[From Rick Marken (2015.02.10.1120)]
Bruce Abbott (2015.02.09.1750)
RM: But I’ll correct it here. What I meant to say was:
RM: All that’s very interesting but what I have shown is that the disturbance to the mass in a mass spring system IS COMPLETELY EFFECTIVE, so for all intents and purposes, the gain of this negative feedback system is 0.
BA: Well, perhaps I didn’t read carefully enough, but that’s exactly what I TOOK you to be saying.
RM: OK, I re-read your story and it seems that you did understand that I said that there is no disturbance resistance in a mass spring system. The restoring force that is “generated” by the “disturbance” is just the reaction force of Newton’s third law: action - reaction. The action is the force, Fa, that you apply to the mass to displace it (what you call the “disturbance”); the reaction is the restoring force, Fr, that, according to the third law, is equal and opposite to the applied force: Fa = - Fr.
RM: So if the restoring force, Fr, in a mass-spring system is the disturbance resistance of a negative feedback system then so is the reaction force that exists when a force is applied to any mass. When you push on a large block of lead, for example, the block produces a reaction force, Fr, that is equal and opposite to your applied force, Fa. Because all matter is somewhat elastic, the force you apply to the block displaces its surface just as the force you apply to a mass on a spring displaces the spring. However, the spring constant of the block is very large so the displacement produced by the applied force is infinitesimally small. That is, by Hooke’s law, the displacement, x, produced by Fa is x = 1/k*Fa. Clearly, if k is close to being infinitely large, x will be close to being infinitesimally small. But the displacement, x, exists so when you stop pushing on the block of lead the reaction force, Fr, “restores” the surface to its original position.
BA: You can see this illustrated in my little dialog, where Obi Wan explains to Luke an implication of the disturbance being completely effective (i.e., no resistance being developed to it whatsoever): coffee cups falling through the table and non-supportive floors.
RM: Apparently Obi Wan didn’t know about Newton’s third law.
BA: So, the rest of my post is relevant and shouldn’t be ignored on the basis of irrelevance. My bottom line: your conclusion is total nonsense, for all the reasons I’ve already given.
RM: And I think Obi Wan’s conclusion is nonsense for the reasons I just gave. If he considers the reaction force that keeps a coffee cup from going through the table to be an example of disturbance resistance then he really needs some tutoring in basic physics.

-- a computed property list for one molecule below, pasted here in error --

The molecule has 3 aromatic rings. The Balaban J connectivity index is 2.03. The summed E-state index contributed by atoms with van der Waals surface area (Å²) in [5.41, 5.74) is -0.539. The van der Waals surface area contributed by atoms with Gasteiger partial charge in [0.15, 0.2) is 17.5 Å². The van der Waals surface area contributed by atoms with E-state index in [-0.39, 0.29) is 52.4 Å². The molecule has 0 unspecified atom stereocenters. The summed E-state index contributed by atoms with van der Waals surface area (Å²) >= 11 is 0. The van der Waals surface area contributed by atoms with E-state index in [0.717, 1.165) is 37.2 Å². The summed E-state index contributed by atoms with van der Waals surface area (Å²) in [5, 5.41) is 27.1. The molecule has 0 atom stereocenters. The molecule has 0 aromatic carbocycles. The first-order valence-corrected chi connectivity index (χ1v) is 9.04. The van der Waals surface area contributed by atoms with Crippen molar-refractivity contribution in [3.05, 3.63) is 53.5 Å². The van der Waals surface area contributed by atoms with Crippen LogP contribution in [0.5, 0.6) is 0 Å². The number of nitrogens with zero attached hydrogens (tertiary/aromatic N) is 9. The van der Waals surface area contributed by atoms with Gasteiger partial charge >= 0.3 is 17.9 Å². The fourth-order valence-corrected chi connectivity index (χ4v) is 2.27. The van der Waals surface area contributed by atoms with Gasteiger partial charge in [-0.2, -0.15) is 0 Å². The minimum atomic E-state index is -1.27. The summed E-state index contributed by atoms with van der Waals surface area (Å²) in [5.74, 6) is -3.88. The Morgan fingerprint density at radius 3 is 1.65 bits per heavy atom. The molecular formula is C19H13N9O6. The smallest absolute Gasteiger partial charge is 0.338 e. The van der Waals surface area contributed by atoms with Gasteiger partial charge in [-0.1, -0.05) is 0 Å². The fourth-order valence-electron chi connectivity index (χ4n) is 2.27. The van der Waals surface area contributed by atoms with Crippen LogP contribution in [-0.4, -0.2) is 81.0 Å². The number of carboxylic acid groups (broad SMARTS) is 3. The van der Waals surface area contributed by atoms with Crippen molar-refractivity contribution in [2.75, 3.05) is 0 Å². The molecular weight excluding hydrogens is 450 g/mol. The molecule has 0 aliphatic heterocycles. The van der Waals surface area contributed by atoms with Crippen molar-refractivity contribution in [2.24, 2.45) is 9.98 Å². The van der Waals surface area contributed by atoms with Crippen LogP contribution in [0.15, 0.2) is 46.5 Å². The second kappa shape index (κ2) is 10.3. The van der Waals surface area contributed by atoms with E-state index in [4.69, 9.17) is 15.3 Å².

RM: But the real problem with the “equilibrium theory” approach isn’t that it mistakes Newton’s third law for disturbance resistance. The real problem is that it is trying to account for control – purposeful behavior – using causal models. This game was finally given away when you posted this closed-loop model of a mass-spring system:
RM: This diagram shows that you consider an equilibrium system to be a purposeful system – a control system – as indicated by your inclusion of a reference position in the model. What this model says is that you consider the mass spring system to have a purpose; its purpose is to have the mass to be at the resting position. This is simply animism – attributing purpose to purposeless systems – disguised with some fancy math and terminology.
RM: My simulations demonstrated that this model of a mass spring system is incorrect, and that it is incorrect because of the inclusion of the reference. But anyone should have been able to tell that just from looking at the diagram. This is a diagram of a system that has a purpose (goal) – the reference for the position of the mass. Even without knowing PCT I think we can all agree that masses on springs are not purposeful systems. And it is also clear that even though you can legitimately call them negative feedback systems (as per my earlier post) they don’t resist disturbances. All they do is react (per Newton’s Third law), a fact that is easily demonstrated by simply pushing the mass to a new position and noting that you can hold it in that “disturbed” position and the system does nothing about; it just produces a reaction force equal and opposite to your applied force (the 3rd law). The mass spring system doesn’t compensate for disturbances because it doesn’t care what happens to the position of the mass; it doesn’t want the mass to be in the resting state.
RM: The problem with this 'equilibrium theory" game of using non-purposeful systems, like the mass spring system, as examples of systems that can produce purposeful behavior, beside the fact that it is completely wrong, is that it gives ammunition to those who, as Bill used to say, have an allergic reaction to the concept purpose in behavior and, therefore, argue that PCT is not needed to explain (purposeful) behaviors, such as limb movements. Therefore, I have no idea why Bruce and Martin are so enamored of equilibrium theory. I would really like to hear what they think “equilibrium theory” has to contribute to PCT. As far as I can see, all it has to contribute is confusion.
RM: PCT is about the fact that purposeful behavior is the control of perception. Understanding purposeful behavior, then, is a matter of understanding what perceptions organisms are controlling and how they control them. This was Bill’s incredibly important contribution to our understanding of the nature of living systems. I don’t see how the study of equilibrium systems – which neither perceive nor control – fits into this vision.
Richard S. Marken, Ph.D.
Author of Doing Research on Purpose.
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